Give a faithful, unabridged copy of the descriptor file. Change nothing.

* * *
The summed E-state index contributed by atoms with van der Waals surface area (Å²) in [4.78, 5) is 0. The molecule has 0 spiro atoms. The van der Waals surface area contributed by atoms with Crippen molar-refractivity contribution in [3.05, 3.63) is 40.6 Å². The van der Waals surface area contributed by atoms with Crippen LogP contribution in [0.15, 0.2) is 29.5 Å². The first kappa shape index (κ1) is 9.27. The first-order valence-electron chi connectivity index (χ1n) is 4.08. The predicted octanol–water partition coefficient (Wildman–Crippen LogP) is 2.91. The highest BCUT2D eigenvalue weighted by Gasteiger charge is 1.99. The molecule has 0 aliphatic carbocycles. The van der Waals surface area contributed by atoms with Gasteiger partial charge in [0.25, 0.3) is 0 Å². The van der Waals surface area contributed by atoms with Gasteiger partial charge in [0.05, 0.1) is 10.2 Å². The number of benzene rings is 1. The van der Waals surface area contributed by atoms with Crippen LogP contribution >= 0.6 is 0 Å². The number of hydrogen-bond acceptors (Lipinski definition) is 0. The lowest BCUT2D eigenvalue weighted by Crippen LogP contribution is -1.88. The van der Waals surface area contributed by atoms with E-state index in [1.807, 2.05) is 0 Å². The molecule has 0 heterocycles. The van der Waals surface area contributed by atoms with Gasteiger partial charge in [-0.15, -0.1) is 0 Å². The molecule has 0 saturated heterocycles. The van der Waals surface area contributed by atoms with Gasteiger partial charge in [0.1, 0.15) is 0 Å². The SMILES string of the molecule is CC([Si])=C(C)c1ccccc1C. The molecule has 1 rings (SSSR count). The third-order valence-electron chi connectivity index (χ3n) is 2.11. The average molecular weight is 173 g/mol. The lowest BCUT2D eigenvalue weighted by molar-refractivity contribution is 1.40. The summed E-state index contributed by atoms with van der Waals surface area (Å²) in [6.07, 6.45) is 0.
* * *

The summed E-state index contributed by atoms with van der Waals surface area (Å²) in [4.78, 5) is 0. The molecule has 0 spiro atoms. The van der Waals surface area contributed by atoms with Crippen molar-refractivity contribution in [3.05, 3.63) is 40.6 Å². The van der Waals surface area contributed by atoms with Crippen LogP contribution in [0.15, 0.2) is 29.5 Å². The first kappa shape index (κ1) is 9.27. The first-order valence-electron chi connectivity index (χ1n) is 4.08. The predicted octanol–water partition coefficient (Wildman–Crippen LogP) is 2.91. The highest BCUT2D eigenvalue weighted by Gasteiger charge is 1.99. The molecule has 0 aliphatic carbocycles. The van der Waals surface area contributed by atoms with Gasteiger partial charge in [0.25, 0.3) is 0 Å². The van der Waals surface area contributed by atoms with Gasteiger partial charge in [0.05, 0.1) is 10.2 Å². The number of benzene rings is 1. The van der Waals surface area contributed by atoms with Crippen LogP contribution >= 0.6 is 0 Å². The number of hydrogen-bond acceptors (Lipinski definition) is 0. The lowest BCUT2D eigenvalue weighted by Crippen LogP contribution is -1.88. The van der Waals surface area contributed by atoms with E-state index in [1.807, 2.05) is 0 Å². The molecule has 0 heterocycles. The van der Waals surface area contributed by atoms with Gasteiger partial charge in [-0.15, -0.1) is 0 Å². The molecule has 0 saturated heterocycles. The van der Waals surface area contributed by atoms with Gasteiger partial charge in [0.1, 0.15) is 0 Å². The SMILES string of the molecule is CC([Si])=C(C)c1ccccc1C. The molecule has 1 rings (SSSR count). The third-order valence-electron chi connectivity index (χ3n) is 2.11. The average molecular weight is 173 g/mol. The lowest BCUT2D eigenvalue weighted by molar-refractivity contribution is 1.40. The summed E-state index contributed by atoms with van der Waals surface area (Å²) in [6.07, 6.45) is 0.